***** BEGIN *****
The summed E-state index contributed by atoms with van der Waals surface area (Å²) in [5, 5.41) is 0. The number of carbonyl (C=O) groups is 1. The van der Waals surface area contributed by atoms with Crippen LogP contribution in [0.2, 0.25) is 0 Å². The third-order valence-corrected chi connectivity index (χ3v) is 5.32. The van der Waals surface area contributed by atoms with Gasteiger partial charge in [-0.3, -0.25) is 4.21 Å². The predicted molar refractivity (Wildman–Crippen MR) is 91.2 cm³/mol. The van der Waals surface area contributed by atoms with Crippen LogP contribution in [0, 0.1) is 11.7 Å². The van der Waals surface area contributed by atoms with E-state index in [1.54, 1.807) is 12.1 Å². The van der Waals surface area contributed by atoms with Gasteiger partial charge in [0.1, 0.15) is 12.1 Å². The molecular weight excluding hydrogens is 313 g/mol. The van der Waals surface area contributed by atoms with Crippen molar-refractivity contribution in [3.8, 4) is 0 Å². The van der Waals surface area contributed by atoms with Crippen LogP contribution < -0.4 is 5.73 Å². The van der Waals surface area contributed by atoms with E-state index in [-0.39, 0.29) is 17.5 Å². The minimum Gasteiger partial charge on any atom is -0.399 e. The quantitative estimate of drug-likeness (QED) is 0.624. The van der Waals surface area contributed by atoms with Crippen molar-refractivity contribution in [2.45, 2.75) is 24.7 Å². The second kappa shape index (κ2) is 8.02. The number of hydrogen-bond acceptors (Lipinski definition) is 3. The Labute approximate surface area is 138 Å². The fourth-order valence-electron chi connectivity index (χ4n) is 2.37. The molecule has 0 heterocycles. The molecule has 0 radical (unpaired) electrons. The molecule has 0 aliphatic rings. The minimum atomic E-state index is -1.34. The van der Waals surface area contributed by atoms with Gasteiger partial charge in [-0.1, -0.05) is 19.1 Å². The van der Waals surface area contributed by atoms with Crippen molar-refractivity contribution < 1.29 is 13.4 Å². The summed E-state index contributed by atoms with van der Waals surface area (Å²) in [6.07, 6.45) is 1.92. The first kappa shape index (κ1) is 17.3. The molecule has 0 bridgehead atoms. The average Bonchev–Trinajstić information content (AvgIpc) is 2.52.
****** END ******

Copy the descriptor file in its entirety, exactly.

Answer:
The summed E-state index contributed by atoms with van der Waals surface area (Å²) in [5, 5.41) is 0. The number of carbonyl (C=O) groups is 1. The van der Waals surface area contributed by atoms with Crippen LogP contribution in [0.2, 0.25) is 0 Å². The third-order valence-corrected chi connectivity index (χ3v) is 5.32. The van der Waals surface area contributed by atoms with Gasteiger partial charge in [-0.3, -0.25) is 4.21 Å². The predicted molar refractivity (Wildman–Crippen MR) is 91.2 cm³/mol. The van der Waals surface area contributed by atoms with Crippen LogP contribution in [0, 0.1) is 11.7 Å². The van der Waals surface area contributed by atoms with E-state index in [1.54, 1.807) is 12.1 Å². The van der Waals surface area contributed by atoms with Gasteiger partial charge in [0.1, 0.15) is 12.1 Å². The molecular weight excluding hydrogens is 313 g/mol. The van der Waals surface area contributed by atoms with Crippen molar-refractivity contribution in [3.8, 4) is 0 Å². The van der Waals surface area contributed by atoms with Crippen LogP contribution < -0.4 is 5.73 Å². The van der Waals surface area contributed by atoms with E-state index in [-0.39, 0.29) is 17.5 Å². The minimum Gasteiger partial charge on any atom is -0.399 e. The quantitative estimate of drug-likeness (QED) is 0.624. The van der Waals surface area contributed by atoms with Crippen molar-refractivity contribution in [2.45, 2.75) is 24.7 Å². The second kappa shape index (κ2) is 8.02. The number of hydrogen-bond acceptors (Lipinski definition) is 3. The Labute approximate surface area is 138 Å². The fourth-order valence-electron chi connectivity index (χ4n) is 2.37. The molecule has 0 heterocycles. The molecule has 0 radical (unpaired) electrons. The molecule has 0 aliphatic rings. The minimum atomic E-state index is -1.34. The van der Waals surface area contributed by atoms with Gasteiger partial charge in [-0.1, -0.05) is 19.1 Å². The van der Waals surface area contributed by atoms with Crippen molar-refractivity contribution < 1.29 is 13.4 Å². The summed E-state index contributed by atoms with van der Waals surface area (Å²) in [6.07, 6.45) is 1.92. The first kappa shape index (κ1) is 17.3. The molecule has 0 bridgehead atoms. The average Bonchev–Trinajstić information content (AvgIpc) is 2.52.